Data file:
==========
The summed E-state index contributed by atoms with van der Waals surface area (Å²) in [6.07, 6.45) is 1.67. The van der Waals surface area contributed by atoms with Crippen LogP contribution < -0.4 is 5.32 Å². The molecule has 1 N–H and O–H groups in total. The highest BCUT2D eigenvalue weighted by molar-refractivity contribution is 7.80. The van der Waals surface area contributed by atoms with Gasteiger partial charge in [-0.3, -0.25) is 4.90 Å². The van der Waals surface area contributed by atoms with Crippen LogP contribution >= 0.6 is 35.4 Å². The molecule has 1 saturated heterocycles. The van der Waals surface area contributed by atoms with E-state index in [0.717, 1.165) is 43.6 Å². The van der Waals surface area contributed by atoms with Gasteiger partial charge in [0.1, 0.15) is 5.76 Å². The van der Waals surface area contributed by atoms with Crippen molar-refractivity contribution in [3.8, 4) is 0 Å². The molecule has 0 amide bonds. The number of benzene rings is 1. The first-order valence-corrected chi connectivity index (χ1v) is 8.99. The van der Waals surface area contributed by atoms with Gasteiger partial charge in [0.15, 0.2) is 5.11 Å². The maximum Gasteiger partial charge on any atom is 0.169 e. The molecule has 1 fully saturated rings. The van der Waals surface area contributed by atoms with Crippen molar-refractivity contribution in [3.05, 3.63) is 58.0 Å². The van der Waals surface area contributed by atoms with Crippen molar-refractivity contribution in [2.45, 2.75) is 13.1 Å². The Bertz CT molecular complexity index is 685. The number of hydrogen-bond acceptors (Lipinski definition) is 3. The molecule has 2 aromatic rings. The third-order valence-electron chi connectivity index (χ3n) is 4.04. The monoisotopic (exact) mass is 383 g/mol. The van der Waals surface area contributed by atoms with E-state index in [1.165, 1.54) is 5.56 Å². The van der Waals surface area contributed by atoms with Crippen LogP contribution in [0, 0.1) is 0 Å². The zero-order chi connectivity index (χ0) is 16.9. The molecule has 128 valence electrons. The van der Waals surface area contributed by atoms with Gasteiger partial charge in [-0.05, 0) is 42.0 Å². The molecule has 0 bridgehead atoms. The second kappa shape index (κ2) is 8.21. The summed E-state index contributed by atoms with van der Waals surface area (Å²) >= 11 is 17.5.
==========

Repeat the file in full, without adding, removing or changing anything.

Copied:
The summed E-state index contributed by atoms with van der Waals surface area (Å²) in [6.07, 6.45) is 1.67. The van der Waals surface area contributed by atoms with Crippen LogP contribution < -0.4 is 5.32 Å². The molecule has 1 N–H and O–H groups in total. The highest BCUT2D eigenvalue weighted by molar-refractivity contribution is 7.80. The van der Waals surface area contributed by atoms with Gasteiger partial charge in [-0.3, -0.25) is 4.90 Å². The van der Waals surface area contributed by atoms with Crippen LogP contribution >= 0.6 is 35.4 Å². The molecule has 1 saturated heterocycles. The van der Waals surface area contributed by atoms with E-state index in [0.717, 1.165) is 43.6 Å². The van der Waals surface area contributed by atoms with Gasteiger partial charge in [0.1, 0.15) is 5.76 Å². The van der Waals surface area contributed by atoms with Crippen molar-refractivity contribution in [3.8, 4) is 0 Å². The molecule has 0 amide bonds. The number of benzene rings is 1. The first-order valence-corrected chi connectivity index (χ1v) is 8.99. The van der Waals surface area contributed by atoms with Gasteiger partial charge in [0.15, 0.2) is 5.11 Å². The maximum Gasteiger partial charge on any atom is 0.169 e. The molecule has 1 fully saturated rings. The van der Waals surface area contributed by atoms with Crippen molar-refractivity contribution in [3.05, 3.63) is 58.0 Å². The van der Waals surface area contributed by atoms with Crippen molar-refractivity contribution in [2.45, 2.75) is 13.1 Å². The Bertz CT molecular complexity index is 685. The number of hydrogen-bond acceptors (Lipinski definition) is 3. The molecule has 2 aromatic rings. The third-order valence-electron chi connectivity index (χ3n) is 4.04. The monoisotopic (exact) mass is 383 g/mol. The van der Waals surface area contributed by atoms with E-state index in [1.165, 1.54) is 5.56 Å². The van der Waals surface area contributed by atoms with Crippen LogP contribution in [0, 0.1) is 0 Å². The zero-order chi connectivity index (χ0) is 16.9. The molecule has 128 valence electrons. The van der Waals surface area contributed by atoms with Gasteiger partial charge in [-0.05, 0) is 42.0 Å². The molecule has 0 bridgehead atoms. The second kappa shape index (κ2) is 8.21. The summed E-state index contributed by atoms with van der Waals surface area (Å²) >= 11 is 17.5.